Nos. 12-13 High Street
Although of a fairly formal design these buildings have some complexity. They have been modernised several times but appear to have retained the same shape since 1860, according to the Charpentier drawing. The two houses may have been built towards the end of the 18C but there is strong evidence in the cellar of No. 12 of an earlier structure. Timber supports and beams are of a substantial size and may even be of Tudor origin.
The windows in the front elevation of No. 12 have certainly been altered since 1842 when the Charpentier strip map shows the house with latticed windows and with no bay at the first floor level. Two further images from the Victorian era, though undated show the house both with and without the bay, the latter being a photograph and the former a drawing (probably by Snape around 1890). In both images the latticed windows have given way to single pane sashes. The exact date of the window change is unknown but for the sake of the model it will be assumed that they occurred before 1860.
Both aforementioned images also show an entrance to No. 12 between it and No.11 which still exists today but at the time the door gave access to the house via a single story 'tunnel', possibly made of wood, whereas today the entrance is recessed several yards from the front of the two houses. This second door suggests access to a separate dwelling behind No.12, as is common elsewhere on High Street; there is certainly an impression of an 'alley way' inside leading most of the way to the back section of the house. There is some evidence from maps that this alley way may have been open at one stage, possibly being common land between Nos. 11 and 12.
An odd conflict between Nos. 12 and 13 stands out on the right hand side of the main door into No. 12. It is difficult to be sure exactly where the boundary of one property ends and other starts. It would be normal to expect that the line followed the edge of the rendering on No. 13, but this line runs through the centre of the right hand door pillar of No.12. The masonry decoration to No. 13 is a later addition, cutting through the lintel to the door of No.12. Clearly there has been some degree of boundary dispute here but there is no evidence for when exactly it happened.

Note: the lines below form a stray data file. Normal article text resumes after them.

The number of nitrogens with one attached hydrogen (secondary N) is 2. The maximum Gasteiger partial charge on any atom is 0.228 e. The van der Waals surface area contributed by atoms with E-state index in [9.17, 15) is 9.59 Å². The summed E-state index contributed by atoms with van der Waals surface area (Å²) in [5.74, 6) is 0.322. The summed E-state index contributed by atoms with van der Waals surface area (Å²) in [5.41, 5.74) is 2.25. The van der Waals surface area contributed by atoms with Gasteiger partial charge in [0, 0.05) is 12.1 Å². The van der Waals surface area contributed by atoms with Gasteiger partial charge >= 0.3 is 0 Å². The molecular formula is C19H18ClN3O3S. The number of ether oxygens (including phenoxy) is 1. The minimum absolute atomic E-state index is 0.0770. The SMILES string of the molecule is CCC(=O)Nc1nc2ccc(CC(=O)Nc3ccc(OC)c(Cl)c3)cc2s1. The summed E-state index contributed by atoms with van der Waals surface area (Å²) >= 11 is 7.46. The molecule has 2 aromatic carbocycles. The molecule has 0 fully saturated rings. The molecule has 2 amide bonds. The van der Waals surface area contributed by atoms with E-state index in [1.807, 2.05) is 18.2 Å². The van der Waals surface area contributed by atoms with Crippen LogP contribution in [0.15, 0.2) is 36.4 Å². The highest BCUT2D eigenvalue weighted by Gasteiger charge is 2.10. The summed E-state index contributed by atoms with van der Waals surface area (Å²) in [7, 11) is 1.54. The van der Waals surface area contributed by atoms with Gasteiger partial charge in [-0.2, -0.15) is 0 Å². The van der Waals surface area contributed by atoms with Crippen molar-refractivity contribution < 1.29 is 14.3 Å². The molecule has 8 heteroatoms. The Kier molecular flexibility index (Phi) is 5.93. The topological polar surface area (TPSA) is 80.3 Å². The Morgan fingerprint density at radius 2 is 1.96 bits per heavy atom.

Although it is not of immediate interest in this phase of modelling there are two curiousities in the rear garden. Firstly, the north eastern end of the garden is cut off by an incursion from the garden of No. 11. There seems no reason for this though unless it is the remnant of a common access lane running along the rear of Nos. 10-12. Secondly there is a covered, vertical shaft in the garden giving access to a vault which is said to run under the gardens of several adjacent houses.
It is known that in 1873 one resident of No. 12 was Archdeacon Henry Press Wright who was probably accompanied by his family.
No. 13 is closely associated with No.12 and may even have been built at the same time. The Charpentier drawing shows them having similar window configurations, though the door to No. 13 is on the side of the house rather than the front as in No.12. There is a slight difference in the heights of the front wall but there is no obvious reason why this should be so.
It is plain that some significant alterations have been made to No.13 though there is no evidence to indicate when this might have occurred. The impression is that the owners intended taking the house up-market and differentiating it from the neighbouring house. It seems likely that the whole house was rendered at the same time as the two ground floor windows at the front were removed and replaced by three of a slightly smaller size and additional masonry decoration was added. Part of the decoration overlaps the doorway structure to No. 12.
Another important change to No.13 is the introduction of a highly elaborate portico on the side of the house which butts right up to No. 14. Charpentier merely shows a gate with a plain arch above. Presumably this was introduced at the same time. As it has remained open it is possible to see through to one of the cottages at the rear of the property.
Inevitably there will be occasions when the date of change to buildings is ambiguous. A case in point is the date for the introduction of the first floor bay window and the replacement of the lattice window for single pane sashes for No. 12. We have a photograph in which the bay has not yet been constructed but the windows have been altered. Is it possible that the photograph was taken before 1860, but it's impossible to know at this stage, so in the interests of simplicity we will model the front with plain sashes and no bay.
Usefully the same photograph shows the 'tunnel' entrance and door to the left of No. 12. The Charpentier drawing is a little vague on this matter but it does show a rectangle which could be interpreted as being the same structure. It will therefore be incorporated into the model.